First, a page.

Shooting Video for Stills

High resolution video has now surpassed the detail necessary for professional-sized prints. Techniques that make it easier to pull stills from video are therefore becoming increasingly important.

At 1080P, the largest print one could create was about 4×6 inches at 300 PPI. That was sometimes useful, but usually meant separate DSLR photography was needed for printed advertisements. The advent of 4K+ resolution has been a game-changer though; for the first time, more than enough detail gets captured for two-page magazine spreads or even billboards.

However, resolution isn’t the only enabler. Having a virtually continuous stream of stills from a subject makes results more predictable and consistent — because botched timing, framing and focus become less likely. One now has the ability to select just the right placement or expression; blinking during portraits, unintentional motion blur, and missed moments are all potentially things of the past.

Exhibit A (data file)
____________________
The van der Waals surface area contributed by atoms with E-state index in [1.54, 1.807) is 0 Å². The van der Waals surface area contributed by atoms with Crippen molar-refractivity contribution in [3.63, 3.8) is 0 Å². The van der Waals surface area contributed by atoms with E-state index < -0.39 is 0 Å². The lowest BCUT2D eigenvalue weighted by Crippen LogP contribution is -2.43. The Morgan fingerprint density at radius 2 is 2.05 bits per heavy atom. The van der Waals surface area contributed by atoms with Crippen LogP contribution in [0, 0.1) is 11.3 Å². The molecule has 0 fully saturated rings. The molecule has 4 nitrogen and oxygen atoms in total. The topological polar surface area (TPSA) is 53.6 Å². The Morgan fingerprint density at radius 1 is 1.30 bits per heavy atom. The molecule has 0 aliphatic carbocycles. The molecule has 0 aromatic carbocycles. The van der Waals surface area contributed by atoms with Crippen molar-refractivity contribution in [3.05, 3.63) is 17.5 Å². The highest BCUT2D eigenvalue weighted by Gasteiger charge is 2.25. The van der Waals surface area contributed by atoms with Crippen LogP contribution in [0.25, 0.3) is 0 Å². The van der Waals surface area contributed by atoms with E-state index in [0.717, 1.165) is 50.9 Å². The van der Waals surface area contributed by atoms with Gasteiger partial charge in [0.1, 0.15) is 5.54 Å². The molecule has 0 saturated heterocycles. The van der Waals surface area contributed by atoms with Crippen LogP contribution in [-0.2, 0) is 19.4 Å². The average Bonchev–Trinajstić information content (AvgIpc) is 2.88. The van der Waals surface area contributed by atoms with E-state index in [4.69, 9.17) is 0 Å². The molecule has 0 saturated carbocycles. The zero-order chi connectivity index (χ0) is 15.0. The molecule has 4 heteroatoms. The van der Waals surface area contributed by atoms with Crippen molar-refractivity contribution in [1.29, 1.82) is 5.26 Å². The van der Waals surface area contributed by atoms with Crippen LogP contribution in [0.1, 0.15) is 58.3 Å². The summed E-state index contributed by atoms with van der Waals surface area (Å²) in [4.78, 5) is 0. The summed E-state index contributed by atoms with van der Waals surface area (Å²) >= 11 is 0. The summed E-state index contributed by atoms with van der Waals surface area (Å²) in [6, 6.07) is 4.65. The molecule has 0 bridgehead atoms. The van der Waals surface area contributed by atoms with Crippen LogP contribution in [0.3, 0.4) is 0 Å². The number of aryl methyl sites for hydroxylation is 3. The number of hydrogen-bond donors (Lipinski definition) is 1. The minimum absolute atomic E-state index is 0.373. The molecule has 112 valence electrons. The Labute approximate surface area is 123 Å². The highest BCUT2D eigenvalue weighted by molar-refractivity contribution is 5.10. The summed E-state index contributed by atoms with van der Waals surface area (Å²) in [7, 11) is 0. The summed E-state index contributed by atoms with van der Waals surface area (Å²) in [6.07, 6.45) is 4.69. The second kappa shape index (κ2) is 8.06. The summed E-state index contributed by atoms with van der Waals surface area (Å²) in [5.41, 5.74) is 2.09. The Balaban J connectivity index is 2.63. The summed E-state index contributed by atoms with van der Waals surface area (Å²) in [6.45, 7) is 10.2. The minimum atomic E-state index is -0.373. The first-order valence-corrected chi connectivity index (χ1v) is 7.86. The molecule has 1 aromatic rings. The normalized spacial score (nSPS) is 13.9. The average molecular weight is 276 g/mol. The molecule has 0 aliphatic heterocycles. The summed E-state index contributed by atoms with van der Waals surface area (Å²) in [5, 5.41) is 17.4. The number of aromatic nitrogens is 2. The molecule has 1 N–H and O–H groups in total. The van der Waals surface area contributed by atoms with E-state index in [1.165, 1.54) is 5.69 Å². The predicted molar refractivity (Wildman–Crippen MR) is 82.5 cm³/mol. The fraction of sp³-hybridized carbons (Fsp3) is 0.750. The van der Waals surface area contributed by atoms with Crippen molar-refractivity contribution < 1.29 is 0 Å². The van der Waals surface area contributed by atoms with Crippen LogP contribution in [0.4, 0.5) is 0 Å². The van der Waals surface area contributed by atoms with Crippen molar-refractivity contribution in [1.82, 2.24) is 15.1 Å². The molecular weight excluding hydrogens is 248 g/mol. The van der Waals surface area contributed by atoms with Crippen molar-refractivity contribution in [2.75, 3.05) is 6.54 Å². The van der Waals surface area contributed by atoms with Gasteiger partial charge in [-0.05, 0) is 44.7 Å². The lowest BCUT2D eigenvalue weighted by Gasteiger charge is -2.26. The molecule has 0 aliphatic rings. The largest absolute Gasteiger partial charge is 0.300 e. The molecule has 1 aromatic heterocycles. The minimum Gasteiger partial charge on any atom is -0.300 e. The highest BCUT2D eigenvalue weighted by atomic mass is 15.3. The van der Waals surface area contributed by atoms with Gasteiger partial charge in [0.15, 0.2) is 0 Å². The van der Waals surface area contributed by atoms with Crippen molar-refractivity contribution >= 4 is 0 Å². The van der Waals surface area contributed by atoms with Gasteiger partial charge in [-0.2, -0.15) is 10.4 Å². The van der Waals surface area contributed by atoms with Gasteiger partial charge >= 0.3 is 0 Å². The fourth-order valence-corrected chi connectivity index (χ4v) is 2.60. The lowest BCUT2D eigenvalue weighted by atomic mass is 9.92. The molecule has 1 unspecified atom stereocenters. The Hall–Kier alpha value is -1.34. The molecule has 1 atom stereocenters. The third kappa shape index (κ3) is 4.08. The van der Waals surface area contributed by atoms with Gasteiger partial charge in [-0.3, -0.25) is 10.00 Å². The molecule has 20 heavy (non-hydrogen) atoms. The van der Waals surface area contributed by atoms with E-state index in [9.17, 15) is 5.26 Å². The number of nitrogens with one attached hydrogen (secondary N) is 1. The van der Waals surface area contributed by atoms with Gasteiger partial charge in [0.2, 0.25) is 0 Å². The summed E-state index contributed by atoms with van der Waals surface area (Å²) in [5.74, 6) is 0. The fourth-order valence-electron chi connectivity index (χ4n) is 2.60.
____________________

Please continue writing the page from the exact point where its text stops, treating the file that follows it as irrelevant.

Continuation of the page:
Perhaps the biggest distinction is that while some motion blur is often desirable with video—to render smoother camera and subject movement—this is often undesirable with still images. One way to overcome this problem is to use a smaller shutter angle. For example, with 24 fps cinema the standard shutter angle is 180 degrees, which translates into a shutter speed of about 1/50 of a second. However, many stills scenarios, including sporting events and hand-held telephoto shots, typically need 1/250 of a second or faster.

If subject blur is primarily due to camera shake instead of subject motion, one can use video as a form of image stabilization – by picking the frames with the least camera shake. This technique is especially helpful with hand-held telephoto shots, since these amplify the appearance of most camera movements. Video also makes it easier to hold a camera steady, since one no longer has to simultaneously press a shutter button, or anticipate holding still for a specific moment.

Misfocus and improper exposure can also cause still photographs to become unusable. As insurance, one can effectively bracket their stills by varying the lens aperture during the shoot, or by slowly rocking the focus with a razor-thin depth of field.

See full details and examples of Shooting Motion for Stills on the RED 101 Article: SHOOTING VIDEO FOR STILLS

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